I said that two individuals cannot inhabit precisely the same region of space simultaneously, and you reply with the lame objection that, for example two individuals could be in the place at the same time "depending on how one individuates". What, you mean like two people could be in the same room? As I said this is mere sophistry; but at least its kinda funny... :rofl:
  • Metaphysician Undercover
    4k
    So, you think the world is utterly homogeneous, undifferentiated until the human mind comes along and carves it up? No constraint on the way the mind carves things up from nature at all?Janus

    Do you not understand that there are differences, and then there is the recognition of differences? These two are completely different. The latter is referred to as differentiation, and it is a human act. The former is just a general reference to an assumption of something called difference. To differentiate, just like to individuate, is what human beings do. How can you believe that something has differentiated between the differences prior to something like a human being actually differentiating? The existence of difference does not constitute differentiation, but differentiation is to determine a constitutive difference.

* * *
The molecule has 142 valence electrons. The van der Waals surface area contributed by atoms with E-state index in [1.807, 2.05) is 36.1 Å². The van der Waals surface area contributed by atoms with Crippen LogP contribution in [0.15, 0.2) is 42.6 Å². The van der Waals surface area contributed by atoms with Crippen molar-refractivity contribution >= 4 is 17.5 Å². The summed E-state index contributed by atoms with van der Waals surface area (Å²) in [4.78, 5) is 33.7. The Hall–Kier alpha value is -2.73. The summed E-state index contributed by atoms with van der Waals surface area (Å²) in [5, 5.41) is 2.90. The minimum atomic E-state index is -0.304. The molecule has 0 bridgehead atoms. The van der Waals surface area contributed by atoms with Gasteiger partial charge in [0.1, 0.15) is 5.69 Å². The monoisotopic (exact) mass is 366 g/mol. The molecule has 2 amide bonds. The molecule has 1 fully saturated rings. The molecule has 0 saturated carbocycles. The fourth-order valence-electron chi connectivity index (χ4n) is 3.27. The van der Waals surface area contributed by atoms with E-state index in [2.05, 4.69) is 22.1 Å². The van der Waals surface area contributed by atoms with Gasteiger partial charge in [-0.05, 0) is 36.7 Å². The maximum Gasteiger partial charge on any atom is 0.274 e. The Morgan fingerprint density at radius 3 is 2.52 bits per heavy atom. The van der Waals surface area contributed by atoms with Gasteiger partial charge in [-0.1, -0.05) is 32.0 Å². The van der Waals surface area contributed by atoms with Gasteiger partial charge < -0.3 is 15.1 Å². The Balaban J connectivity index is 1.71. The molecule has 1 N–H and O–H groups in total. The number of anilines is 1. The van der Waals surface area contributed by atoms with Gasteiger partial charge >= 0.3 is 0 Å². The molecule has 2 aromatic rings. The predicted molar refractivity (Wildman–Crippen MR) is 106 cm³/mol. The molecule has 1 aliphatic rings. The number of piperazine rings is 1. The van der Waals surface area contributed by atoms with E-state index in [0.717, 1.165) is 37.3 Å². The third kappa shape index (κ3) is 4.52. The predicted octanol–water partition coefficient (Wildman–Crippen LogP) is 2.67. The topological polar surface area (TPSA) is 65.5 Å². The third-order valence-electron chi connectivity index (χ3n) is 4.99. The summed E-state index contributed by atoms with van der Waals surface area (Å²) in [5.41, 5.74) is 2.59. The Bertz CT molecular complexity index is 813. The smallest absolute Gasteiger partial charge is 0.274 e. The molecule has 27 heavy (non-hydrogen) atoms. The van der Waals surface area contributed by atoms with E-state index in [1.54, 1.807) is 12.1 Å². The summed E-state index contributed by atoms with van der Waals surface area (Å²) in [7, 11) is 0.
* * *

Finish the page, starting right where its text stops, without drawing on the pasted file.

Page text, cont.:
I said that two individuals cannot inhabit precisely the same region of space simultaneously, and you reply with the lame objection that, for example two individuals could be in the place at the same time "depending on how one individuates". What, you mean like two people could be in the same room? As I said this is mere sophistry; but at least its kinda funny...Janus

    I guess you forgot to read my other examples? More evidence that you do not read very well. It appears like anytime you can't understand what another has written you declare it as sophistry and pass over it. So instead of understanding that human beings individuate by observing real differences in the world, you insist that if it's human beings which individuate, then they must do it in a random way. But that's complete nonsense, as your entire discourse here has been.